U.S. Department of Transportation
Federal Highway Administration
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Federal Highway Administration Research and Technology
Coordinating, Developing, and Delivering Highway Transportation Innovations
|This report is an archived publication and may contain dated technical, contact, and link information|
Publication Number: FHWA-HRT-04-131
Date: September 2004
The objectives of this study were to identify how weather events impact traffic operations, assess the sensitivity of weather-related parameters in the CORSIM traffic microsimulation model, and develop guidelines for using the CORSIM model to account for the impacts of adverse weather conditions on traffic operations. This section highlights the major findings and conclusions reached from the analysis documented in this report. Also, future research needs were identified as part of this project and are summarized below.
Conceptually, it is easy to understand that a major weather event, such as a snowstorm, will lead to lower average speeds and higher delays. However, it is important to understand what this relationship is, or in other words, what causes a weather event to degrade traffic operations.
A weather event impacts traffic operations through a chain reaction: the event causes a change in the roadway environment (e.g., reduced visibility and pavement friction), which causes a reduction in traffic parameters (e.g., lower free-flow speeds and capacities), thereby degrading traffic flow (e.g., higher delays and lower average speeds).
The qualitative impacts of weather events are seen easily through this relationship, but the quantitative impacts have been historically difficult to measure for a number of reasons. For example, there are many shades of the severity of a weather event, and the impacts are different regionally (i.e., a snowstorm in Florida will have more impact than the same storm in Minnesota) and by time of year (i.e., a snowstorm at the beginning of winter will likely have more impact than the same storm near the end of winter after drivers have acclimated to the adverse weather).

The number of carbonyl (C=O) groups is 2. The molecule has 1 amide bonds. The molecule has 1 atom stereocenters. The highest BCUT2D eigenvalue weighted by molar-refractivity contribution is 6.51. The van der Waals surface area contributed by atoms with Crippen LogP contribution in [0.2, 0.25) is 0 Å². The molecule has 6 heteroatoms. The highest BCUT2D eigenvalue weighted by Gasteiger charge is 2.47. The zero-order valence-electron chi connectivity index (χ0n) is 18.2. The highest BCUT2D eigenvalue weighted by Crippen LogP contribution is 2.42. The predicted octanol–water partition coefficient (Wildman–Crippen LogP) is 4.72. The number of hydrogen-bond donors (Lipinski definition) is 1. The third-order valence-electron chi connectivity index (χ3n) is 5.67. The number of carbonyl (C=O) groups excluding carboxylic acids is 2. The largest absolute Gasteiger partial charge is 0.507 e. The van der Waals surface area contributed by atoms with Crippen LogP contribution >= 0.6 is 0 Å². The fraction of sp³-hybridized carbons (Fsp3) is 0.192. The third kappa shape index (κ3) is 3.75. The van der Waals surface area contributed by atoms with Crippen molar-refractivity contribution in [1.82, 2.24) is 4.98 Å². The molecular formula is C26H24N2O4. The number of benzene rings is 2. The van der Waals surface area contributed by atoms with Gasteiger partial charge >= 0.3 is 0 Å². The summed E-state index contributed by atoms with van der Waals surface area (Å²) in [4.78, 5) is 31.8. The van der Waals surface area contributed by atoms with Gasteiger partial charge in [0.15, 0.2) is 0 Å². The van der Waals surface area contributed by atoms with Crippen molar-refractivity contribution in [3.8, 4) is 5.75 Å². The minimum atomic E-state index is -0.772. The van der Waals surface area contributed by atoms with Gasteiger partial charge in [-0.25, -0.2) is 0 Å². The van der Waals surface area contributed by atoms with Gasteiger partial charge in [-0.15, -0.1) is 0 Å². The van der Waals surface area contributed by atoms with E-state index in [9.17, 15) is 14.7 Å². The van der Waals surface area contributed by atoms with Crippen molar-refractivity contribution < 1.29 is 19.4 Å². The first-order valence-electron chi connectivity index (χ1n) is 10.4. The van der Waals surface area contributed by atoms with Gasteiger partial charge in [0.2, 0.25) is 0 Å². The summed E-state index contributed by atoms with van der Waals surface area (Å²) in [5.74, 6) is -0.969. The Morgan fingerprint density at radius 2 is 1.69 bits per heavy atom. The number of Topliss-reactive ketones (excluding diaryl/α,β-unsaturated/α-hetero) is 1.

Numerous past research studies have shown a quantitative link between various weather events and reduced free-flow speeds, saturation (discharge) headway, startup lost time, and traffic demand. This research shows a link between weather events and changes in traffic parameters; however, very little research has focused on the role of roadway environment impacts in causing the degradation in traffic parameters. This lack of information probably is due to the difficulty in understanding why motorists respond to a weather event (i.e., is a reduction in free-flow speed really due to a reduction in pavement friction or reduction in visibility?).
Past research has documented a number of traffic parameters that are impacted by weather events. However, many microsimulation parameters have not been measured empirically to behave differently during adverse weather.
Tables 3 through 6 show the traffic simulation parameters that are likely impacted by weather events (through a change in the roadway environment). The selection of these parameters was based on the range of simulation parameters identified in table 2, the literature review, and engineering judgment based on the concept that driver behavior becomes more conservative during adverse weather conditions. Unfortunately, there is currently no empirical research supporting the latter concept. Therefore, the table only lists the range of potential, not proven, simulation parameters that may be used to model adverse weather conditions in a simulation model. These simulation parameters may be used as a guide for traffic analysts when considering which parameters to adjust when modeling adverse weather.